Wednesday, March 19, 2003, Chandigarh, India

National Capital Region--Delhi


M A I N   N E W S

Saddam put on 48-hour notice

US President George W. Bush addresses the nation from the White House on Monday.

UN weapons inspectors leave an airplane upon arrival from Baghdad at Larnaca airport in Cyprus on Tuesday. Some 80 inspectors arrived on board the aircraft after the UN told them to cut short their hunt for hidden weapons of mass destruction in Iraq. — Reuters photos

Washington, March 18
Setting the course for war on Iraq without the UN backing, US President George W Bush today gave a deadline of 48 hours to Saddam Hussein and his sons to leave the country or face military action and said terrorist threat to the USA and the world would be diminished the moment the “tyrant” Iraqi leader was disarmed.

“Saddam Hussein and his sons must leave Iraq within 48 hours. Their refusal to do so will result in military conflict, commenced at a time of our choosing,” Mr Bush said in a 15-minute address televised worldwide directed at the American public, allies, Iraqi military and its citizens.

The deadline began at 6.30 a.m. (IST), the time when Mr Bush delivered the speech in which he said the UN Security Council had failed to live upto its responsibilities, “so we will rise to ours.”

“Iraq will not disarm so long as Saddam Hussein holds power,” he said criticising France and Russia for threatening to use veto on the resolution seeking UN approval for military action to disarm Iraq.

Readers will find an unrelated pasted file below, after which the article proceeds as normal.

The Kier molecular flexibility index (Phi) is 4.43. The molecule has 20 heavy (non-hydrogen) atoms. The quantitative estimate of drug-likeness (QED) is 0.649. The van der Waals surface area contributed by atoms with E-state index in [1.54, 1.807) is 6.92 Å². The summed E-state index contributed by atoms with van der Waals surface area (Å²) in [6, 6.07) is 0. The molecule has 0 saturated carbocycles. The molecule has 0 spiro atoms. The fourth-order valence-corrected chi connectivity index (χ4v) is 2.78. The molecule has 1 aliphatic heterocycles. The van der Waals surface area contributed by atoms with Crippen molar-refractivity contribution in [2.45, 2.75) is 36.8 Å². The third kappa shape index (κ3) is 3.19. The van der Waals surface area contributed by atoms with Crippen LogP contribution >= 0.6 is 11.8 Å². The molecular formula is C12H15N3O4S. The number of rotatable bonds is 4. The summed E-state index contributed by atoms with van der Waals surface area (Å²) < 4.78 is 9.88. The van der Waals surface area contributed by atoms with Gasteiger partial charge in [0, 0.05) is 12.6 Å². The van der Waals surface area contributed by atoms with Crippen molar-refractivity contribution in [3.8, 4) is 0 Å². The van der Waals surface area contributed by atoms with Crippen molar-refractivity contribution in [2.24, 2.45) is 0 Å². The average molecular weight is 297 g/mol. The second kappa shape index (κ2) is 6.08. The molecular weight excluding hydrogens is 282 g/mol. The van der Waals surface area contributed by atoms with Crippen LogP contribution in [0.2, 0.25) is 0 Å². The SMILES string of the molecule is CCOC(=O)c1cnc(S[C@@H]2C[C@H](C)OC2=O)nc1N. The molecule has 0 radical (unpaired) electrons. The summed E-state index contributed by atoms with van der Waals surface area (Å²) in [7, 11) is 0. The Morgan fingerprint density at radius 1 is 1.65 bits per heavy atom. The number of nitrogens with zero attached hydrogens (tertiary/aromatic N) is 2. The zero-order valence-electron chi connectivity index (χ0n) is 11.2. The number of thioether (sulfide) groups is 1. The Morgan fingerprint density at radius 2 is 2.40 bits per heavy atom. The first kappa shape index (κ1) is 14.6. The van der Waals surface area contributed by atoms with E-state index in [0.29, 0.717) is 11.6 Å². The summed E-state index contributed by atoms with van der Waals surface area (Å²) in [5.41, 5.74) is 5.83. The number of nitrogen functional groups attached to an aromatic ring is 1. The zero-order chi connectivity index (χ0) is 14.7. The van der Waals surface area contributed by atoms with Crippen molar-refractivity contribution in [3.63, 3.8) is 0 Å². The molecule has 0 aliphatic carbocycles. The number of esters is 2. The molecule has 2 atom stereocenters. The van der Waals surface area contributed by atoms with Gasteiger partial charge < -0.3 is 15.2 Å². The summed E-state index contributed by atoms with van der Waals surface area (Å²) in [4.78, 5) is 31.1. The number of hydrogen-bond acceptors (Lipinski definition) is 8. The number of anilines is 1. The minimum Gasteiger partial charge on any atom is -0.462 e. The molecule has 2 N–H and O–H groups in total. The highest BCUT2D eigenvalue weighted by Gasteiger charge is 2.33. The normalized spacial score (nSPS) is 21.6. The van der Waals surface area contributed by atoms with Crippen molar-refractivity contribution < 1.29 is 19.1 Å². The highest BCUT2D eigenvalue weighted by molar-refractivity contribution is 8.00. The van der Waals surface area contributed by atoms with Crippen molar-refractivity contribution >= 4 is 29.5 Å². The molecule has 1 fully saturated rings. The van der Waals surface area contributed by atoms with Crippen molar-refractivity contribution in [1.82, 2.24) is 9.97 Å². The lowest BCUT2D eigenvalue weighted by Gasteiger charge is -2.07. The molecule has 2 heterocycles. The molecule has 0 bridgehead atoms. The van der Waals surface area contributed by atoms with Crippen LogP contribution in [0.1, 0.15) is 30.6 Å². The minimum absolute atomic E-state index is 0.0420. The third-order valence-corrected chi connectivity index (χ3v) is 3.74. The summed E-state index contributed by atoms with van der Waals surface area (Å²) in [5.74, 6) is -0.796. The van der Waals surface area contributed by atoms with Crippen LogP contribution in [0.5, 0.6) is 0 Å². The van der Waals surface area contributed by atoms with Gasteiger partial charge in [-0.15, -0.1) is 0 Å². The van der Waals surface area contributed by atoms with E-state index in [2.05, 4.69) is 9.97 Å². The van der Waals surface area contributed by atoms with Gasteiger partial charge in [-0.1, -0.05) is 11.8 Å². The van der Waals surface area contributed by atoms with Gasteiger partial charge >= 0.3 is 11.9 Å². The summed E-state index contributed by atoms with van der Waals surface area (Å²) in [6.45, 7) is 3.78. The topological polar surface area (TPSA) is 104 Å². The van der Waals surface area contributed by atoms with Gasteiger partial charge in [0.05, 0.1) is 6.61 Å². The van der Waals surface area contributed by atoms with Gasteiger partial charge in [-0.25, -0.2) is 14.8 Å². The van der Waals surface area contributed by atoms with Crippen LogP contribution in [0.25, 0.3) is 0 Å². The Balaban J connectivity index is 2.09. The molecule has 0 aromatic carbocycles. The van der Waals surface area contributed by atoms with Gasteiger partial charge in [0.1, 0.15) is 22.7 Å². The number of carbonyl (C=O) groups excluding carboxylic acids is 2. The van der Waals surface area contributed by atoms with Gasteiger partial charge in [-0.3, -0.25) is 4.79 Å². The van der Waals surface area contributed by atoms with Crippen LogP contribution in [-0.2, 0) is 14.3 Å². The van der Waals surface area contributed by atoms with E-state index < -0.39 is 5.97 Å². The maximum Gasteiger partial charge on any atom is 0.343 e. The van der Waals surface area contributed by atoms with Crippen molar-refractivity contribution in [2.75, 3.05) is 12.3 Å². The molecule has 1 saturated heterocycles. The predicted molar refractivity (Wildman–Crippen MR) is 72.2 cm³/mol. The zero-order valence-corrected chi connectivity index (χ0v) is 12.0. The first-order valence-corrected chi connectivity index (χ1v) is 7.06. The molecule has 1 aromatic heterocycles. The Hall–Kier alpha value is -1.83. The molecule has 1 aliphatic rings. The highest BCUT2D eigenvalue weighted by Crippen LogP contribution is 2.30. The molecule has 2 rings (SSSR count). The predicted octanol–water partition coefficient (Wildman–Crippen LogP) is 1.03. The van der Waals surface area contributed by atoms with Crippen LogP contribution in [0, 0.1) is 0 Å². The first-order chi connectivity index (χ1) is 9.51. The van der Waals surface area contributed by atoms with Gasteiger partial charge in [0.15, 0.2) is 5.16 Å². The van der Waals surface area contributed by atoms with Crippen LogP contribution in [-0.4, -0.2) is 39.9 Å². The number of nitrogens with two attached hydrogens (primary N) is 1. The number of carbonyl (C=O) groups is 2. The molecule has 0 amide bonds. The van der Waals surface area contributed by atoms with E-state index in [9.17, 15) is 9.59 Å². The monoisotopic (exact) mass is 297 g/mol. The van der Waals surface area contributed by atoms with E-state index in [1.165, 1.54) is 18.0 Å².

“Some permanent members of the Security Council have publicly announced they will veto any resolution that compels disarmament of Iraq. These governments share our assessment of the danger but not our resolve to meet it.”

Mr Bush asked all foreign nationals, including journalists and weapons inspectors to leave Iraq immediately.

In a tough message to the Iraqi military, Mr Bush asked them to allow the peaceful entry of coalition forces to the country to eliminate weapons of mass destruction.

“Our forces will give Iraqi military units clear instructions on actions they can take to avoid being attacked and destroyed. I urge every member of the Iraqi military and intelligence services, if war comes, do not fight for a dying regime that is not worth your own life.”

He asked them not to destroy oil wells, a source of wealth that belongs to the Iraqi people. “Do not obey any command to use weapons of mass destruction against anyone, including the Iraqi people. War crimes will be prosecuted. War criminals will be punished. And it will be no defence to say ‘I was just following orders.’”

A man views a picture of US President Bush on a screen in New York's Time Square on Monday. In the nationally televised address, Bush issued an ultimatum to Iraqi President Saddam Hussein to leave his country within two days, or face war.
— Reuters photo

Mr Bush assured the Iraqi people that “if we begin a military campaign it will be directed to lawless men who direct your country and not at you... the tyrant will soon be gone. The day of your liberation is near.”